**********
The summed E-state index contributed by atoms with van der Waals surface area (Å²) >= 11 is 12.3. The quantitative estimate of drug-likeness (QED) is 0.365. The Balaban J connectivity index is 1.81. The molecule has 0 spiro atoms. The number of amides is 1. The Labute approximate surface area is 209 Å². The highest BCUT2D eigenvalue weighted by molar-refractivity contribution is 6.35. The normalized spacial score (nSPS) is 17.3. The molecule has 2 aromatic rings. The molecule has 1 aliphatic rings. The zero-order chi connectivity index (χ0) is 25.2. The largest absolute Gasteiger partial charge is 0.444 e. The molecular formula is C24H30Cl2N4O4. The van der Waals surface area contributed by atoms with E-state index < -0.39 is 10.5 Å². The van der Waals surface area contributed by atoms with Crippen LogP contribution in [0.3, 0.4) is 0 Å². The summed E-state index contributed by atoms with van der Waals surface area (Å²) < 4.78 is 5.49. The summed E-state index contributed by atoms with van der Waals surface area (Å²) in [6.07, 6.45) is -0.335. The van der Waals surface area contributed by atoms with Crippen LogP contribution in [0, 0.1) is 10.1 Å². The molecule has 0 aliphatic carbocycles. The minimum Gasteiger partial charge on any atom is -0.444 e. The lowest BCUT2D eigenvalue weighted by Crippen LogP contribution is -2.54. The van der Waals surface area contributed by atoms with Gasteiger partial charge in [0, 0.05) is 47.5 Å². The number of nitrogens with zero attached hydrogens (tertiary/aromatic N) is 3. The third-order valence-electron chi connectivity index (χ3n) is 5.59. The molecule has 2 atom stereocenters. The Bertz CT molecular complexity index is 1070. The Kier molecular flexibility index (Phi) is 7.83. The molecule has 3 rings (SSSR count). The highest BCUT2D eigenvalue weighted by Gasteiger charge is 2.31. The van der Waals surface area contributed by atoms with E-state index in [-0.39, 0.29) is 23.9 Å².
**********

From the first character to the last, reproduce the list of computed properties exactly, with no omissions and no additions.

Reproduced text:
The summed E-state index contributed by atoms with van der Waals surface area (Å²) >= 11 is 12.3. The quantitative estimate of drug-likeness (QED) is 0.365. The Balaban J connectivity index is 1.81. The molecule has 0 spiro atoms. The number of amides is 1. The Labute approximate surface area is 209 Å². The highest BCUT2D eigenvalue weighted by molar-refractivity contribution is 6.35. The normalized spacial score (nSPS) is 17.3. The molecule has 2 aromatic rings. The molecule has 1 aliphatic rings. The zero-order chi connectivity index (χ0) is 25.2. The largest absolute Gasteiger partial charge is 0.444 e. The molecular formula is C24H30Cl2N4O4. The van der Waals surface area contributed by atoms with E-state index < -0.39 is 10.5 Å². The van der Waals surface area contributed by atoms with Crippen LogP contribution in [0.3, 0.4) is 0 Å². The summed E-state index contributed by atoms with van der Waals surface area (Å²) < 4.78 is 5.49. The summed E-state index contributed by atoms with van der Waals surface area (Å²) in [6.07, 6.45) is -0.335. The van der Waals surface area contributed by atoms with Crippen LogP contribution in [0, 0.1) is 10.1 Å². The molecule has 0 aliphatic carbocycles. The minimum Gasteiger partial charge on any atom is -0.444 e. The lowest BCUT2D eigenvalue weighted by Crippen LogP contribution is -2.54. The van der Waals surface area contributed by atoms with Gasteiger partial charge in [0, 0.05) is 47.5 Å². The number of nitrogens with zero attached hydrogens (tertiary/aromatic N) is 3. The third-order valence-electron chi connectivity index (χ3n) is 5.59. The molecule has 2 atom stereocenters. The Bertz CT molecular complexity index is 1070. The Kier molecular flexibility index (Phi) is 7.83. The molecule has 3 rings (SSSR count). The highest BCUT2D eigenvalue weighted by Gasteiger charge is 2.31. The van der Waals surface area contributed by atoms with E-state index in [-0.39, 0.29) is 23.9 Å².